July-December, 2010 International Religious Freedom Report - Bosnia and Herzegovina
|Publisher||United States Department of State|
|Publication Date||13 September 2011|
|Cite as||United States Department of State, July-December, 2010 International Religious Freedom Report - Bosnia and Herzegovina, 13 September 2011, available at: http://www.refworld.org/docid/4e734cb1c.html [accessed 25 May 2016]|
|Disclaimer||This is not a UNHCR publication. UNHCR is not responsible for, nor does it necessarily endorse, its content. Any views expressed are solely those of the author or publisher and do not necessarily reflect those of UNHCR, the United Nations or its Member States.|
Bureau of Democracy, Human Rights, and Labor
September 13, 2011
[Covers six-month period from 1 July 2010 to 31 December 2010 (USDOS is shifting to a calendar year reporting period)]
The constitution of Bosnia and Herzegovina and the entity constitutions of the Federation of Bosnia and Herzegovina (the Federation) and the Republika Srpska, the Law on Religious Freedom, and other laws and policies protect religious freedom. There was no change in the status of respect for religious freedom by the government during the reporting period.
The government generally respected religious freedom in law and in practice; however, entity and local authorities continued at times to restrict religious freedom of religious groups that are in the minority in some areas of the country by failing to enforce legal and policy protections for religious freedom.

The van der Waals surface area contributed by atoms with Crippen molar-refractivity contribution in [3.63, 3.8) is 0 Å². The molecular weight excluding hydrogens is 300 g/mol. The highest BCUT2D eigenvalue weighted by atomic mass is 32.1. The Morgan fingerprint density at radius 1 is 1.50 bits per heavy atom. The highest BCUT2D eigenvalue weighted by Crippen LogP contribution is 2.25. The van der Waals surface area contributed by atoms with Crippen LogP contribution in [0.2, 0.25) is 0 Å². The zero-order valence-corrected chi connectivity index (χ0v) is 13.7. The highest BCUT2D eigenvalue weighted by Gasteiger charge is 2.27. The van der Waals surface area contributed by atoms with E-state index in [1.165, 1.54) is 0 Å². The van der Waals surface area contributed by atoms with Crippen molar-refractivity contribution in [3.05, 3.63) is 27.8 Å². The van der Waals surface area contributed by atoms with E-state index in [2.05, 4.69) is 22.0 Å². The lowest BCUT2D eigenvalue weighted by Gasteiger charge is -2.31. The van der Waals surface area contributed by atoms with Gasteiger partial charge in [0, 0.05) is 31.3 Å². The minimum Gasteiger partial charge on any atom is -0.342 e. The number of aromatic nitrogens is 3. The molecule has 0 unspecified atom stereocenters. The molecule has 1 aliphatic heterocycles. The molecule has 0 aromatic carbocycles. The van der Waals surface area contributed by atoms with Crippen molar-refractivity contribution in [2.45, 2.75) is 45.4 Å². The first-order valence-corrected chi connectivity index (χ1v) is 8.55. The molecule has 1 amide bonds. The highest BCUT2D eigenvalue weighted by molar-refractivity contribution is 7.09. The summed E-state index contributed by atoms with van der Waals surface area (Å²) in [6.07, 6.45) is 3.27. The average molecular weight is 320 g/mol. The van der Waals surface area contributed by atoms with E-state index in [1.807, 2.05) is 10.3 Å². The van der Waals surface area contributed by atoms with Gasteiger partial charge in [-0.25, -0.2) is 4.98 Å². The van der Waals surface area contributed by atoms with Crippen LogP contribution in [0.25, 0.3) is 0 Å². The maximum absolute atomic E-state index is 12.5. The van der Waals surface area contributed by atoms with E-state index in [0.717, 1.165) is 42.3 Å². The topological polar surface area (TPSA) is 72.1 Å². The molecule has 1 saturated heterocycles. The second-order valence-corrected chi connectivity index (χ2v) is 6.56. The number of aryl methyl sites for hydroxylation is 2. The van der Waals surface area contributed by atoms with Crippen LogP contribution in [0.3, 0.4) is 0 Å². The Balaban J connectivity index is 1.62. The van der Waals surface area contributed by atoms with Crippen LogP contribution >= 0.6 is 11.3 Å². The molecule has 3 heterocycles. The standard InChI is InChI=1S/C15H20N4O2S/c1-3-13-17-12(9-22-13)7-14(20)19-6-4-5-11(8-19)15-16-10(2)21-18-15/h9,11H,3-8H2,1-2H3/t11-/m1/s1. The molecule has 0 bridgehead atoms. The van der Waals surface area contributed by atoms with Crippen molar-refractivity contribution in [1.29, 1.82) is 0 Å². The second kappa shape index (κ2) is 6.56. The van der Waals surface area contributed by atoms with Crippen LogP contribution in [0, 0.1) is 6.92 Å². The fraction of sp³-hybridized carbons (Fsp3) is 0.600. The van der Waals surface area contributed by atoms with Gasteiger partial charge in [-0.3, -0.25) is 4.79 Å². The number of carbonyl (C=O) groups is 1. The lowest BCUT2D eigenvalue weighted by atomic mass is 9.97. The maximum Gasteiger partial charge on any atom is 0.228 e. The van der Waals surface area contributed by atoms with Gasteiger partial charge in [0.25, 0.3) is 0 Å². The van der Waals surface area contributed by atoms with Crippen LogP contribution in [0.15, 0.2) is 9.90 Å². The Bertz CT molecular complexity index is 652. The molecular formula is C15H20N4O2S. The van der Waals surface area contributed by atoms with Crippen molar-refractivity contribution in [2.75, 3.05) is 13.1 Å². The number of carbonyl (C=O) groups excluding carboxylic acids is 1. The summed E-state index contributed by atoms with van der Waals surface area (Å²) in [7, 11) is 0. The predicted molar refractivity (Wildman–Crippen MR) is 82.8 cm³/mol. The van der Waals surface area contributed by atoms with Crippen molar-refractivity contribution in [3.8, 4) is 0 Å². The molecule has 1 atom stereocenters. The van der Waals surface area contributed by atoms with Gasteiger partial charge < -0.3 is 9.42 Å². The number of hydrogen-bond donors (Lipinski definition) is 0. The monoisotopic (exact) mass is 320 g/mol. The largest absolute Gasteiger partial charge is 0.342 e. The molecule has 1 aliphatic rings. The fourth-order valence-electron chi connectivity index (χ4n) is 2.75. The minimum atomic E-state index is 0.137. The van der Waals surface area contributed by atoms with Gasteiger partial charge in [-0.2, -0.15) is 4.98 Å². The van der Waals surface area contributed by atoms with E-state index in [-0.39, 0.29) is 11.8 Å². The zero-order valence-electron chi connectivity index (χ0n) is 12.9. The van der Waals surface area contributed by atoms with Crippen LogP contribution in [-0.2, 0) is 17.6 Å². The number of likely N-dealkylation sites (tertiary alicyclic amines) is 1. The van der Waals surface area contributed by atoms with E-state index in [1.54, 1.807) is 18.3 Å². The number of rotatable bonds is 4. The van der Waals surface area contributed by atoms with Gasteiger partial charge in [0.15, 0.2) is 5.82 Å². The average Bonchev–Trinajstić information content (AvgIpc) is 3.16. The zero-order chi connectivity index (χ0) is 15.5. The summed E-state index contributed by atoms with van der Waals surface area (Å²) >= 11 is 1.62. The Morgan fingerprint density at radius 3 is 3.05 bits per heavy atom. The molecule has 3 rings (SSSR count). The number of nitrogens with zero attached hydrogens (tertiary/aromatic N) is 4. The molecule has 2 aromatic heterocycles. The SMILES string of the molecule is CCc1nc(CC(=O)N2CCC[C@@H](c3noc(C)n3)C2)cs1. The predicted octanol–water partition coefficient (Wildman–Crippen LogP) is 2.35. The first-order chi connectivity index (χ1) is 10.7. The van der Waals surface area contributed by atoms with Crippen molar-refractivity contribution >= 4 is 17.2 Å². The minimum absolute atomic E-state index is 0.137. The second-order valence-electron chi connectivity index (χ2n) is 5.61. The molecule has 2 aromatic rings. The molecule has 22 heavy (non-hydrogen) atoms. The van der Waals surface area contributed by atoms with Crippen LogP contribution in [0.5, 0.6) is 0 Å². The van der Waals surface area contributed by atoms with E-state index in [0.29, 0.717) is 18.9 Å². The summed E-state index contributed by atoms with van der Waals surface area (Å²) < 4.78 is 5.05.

There were reports of societal abuses and discrimination based on religious affiliation, belief, or practice. Discrimination against religious minorities occurred in nearly all parts of the country throughout the reporting period. The number of incidents targeting religious symbols, clerics, and property in the three ethnic majority areas remained high. Some local religious leaders and politicians contributed to intolerance and an increase in nationalism through public statements. Religious symbols often were misused for political purposes. Illegally constructed religious structures in some areas continued to be a source of tension and conflict.